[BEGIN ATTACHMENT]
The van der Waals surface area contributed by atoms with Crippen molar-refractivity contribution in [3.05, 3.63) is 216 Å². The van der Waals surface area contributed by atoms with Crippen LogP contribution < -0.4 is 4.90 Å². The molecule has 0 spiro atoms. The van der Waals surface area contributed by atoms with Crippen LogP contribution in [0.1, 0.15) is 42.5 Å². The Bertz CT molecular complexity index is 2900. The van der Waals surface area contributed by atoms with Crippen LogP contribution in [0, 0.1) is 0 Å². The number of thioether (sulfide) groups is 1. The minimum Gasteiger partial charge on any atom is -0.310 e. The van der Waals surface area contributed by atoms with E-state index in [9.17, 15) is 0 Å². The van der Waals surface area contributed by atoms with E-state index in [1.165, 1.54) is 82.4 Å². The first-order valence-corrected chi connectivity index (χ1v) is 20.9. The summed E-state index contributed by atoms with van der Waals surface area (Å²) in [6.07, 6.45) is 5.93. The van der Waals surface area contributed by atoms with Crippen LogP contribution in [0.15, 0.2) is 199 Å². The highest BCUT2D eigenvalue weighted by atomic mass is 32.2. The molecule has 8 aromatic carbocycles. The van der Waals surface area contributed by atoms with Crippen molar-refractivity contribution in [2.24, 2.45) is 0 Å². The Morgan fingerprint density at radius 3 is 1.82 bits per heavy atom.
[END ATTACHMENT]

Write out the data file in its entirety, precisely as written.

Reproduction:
The van der Waals surface area contributed by atoms with Crippen molar-refractivity contribution in [3.05, 3.63) is 216 Å². The van der Waals surface area contributed by atoms with Crippen LogP contribution < -0.4 is 4.90 Å². The molecule has 0 spiro atoms. The van der Waals surface area contributed by atoms with Crippen LogP contribution in [0.1, 0.15) is 42.5 Å². The Bertz CT molecular complexity index is 2900. The van der Waals surface area contributed by atoms with Crippen LogP contribution in [0, 0.1) is 0 Å². The number of thioether (sulfide) groups is 1. The minimum Gasteiger partial charge on any atom is -0.310 e. The van der Waals surface area contributed by atoms with E-state index in [9.17, 15) is 0 Å². The van der Waals surface area contributed by atoms with E-state index in [1.165, 1.54) is 82.4 Å². The first-order valence-corrected chi connectivity index (χ1v) is 20.9. The summed E-state index contributed by atoms with van der Waals surface area (Å²) in [6.07, 6.45) is 5.93. The van der Waals surface area contributed by atoms with Crippen LogP contribution in [0.15, 0.2) is 199 Å². The highest BCUT2D eigenvalue weighted by atomic mass is 32.2. The molecule has 8 aromatic carbocycles. The van der Waals surface area contributed by atoms with Crippen molar-refractivity contribution in [2.24, 2.45) is 0 Å². The Morgan fingerprint density at radius 3 is 1.82 bits per heavy atom.